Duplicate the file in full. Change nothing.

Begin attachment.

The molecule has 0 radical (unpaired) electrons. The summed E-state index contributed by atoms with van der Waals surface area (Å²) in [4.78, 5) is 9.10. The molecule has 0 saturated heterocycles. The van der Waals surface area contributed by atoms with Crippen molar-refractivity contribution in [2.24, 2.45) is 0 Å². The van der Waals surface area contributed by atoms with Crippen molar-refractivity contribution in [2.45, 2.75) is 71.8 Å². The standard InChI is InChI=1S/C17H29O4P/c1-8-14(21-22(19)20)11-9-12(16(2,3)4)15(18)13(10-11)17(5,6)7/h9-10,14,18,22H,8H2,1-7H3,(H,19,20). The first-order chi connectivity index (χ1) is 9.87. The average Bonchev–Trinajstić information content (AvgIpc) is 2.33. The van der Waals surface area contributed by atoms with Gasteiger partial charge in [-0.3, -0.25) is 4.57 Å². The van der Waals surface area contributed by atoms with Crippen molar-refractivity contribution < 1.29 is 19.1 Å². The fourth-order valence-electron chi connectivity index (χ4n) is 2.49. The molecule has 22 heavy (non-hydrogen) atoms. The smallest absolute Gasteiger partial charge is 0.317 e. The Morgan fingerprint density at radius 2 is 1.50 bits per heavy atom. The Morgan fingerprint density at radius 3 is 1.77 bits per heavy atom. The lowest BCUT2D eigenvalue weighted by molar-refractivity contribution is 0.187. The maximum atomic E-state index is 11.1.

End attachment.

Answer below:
The molecule has 0 radical (unpaired) electrons. The summed E-state index contributed by atoms with van der Waals surface area (Å²) in [4.78, 5) is 9.10. The molecule has 0 saturated heterocycles. The van der Waals surface area contributed by atoms with Crippen molar-refractivity contribution in [2.24, 2.45) is 0 Å². The van der Waals surface area contributed by atoms with Crippen molar-refractivity contribution in [2.45, 2.75) is 71.8 Å². The standard InChI is InChI=1S/C17H29O4P/c1-8-14(21-22(19)20)11-9-12(16(2,3)4)15(18)13(10-11)17(5,6)7/h9-10,14,18,22H,8H2,1-7H3,(H,19,20). The first-order chi connectivity index (χ1) is 9.87. The average Bonchev–Trinajstić information content (AvgIpc) is 2.33. The van der Waals surface area contributed by atoms with Gasteiger partial charge in [-0.3, -0.25) is 4.57 Å². The van der Waals surface area contributed by atoms with Crippen molar-refractivity contribution < 1.29 is 19.1 Å². The fourth-order valence-electron chi connectivity index (χ4n) is 2.49. The molecule has 22 heavy (non-hydrogen) atoms. The smallest absolute Gasteiger partial charge is 0.317 e. The Morgan fingerprint density at radius 2 is 1.50 bits per heavy atom. The Morgan fingerprint density at radius 3 is 1.77 bits per heavy atom. The lowest BCUT2D eigenvalue weighted by molar-refractivity contribution is 0.187. The maximum atomic E-state index is 11.1.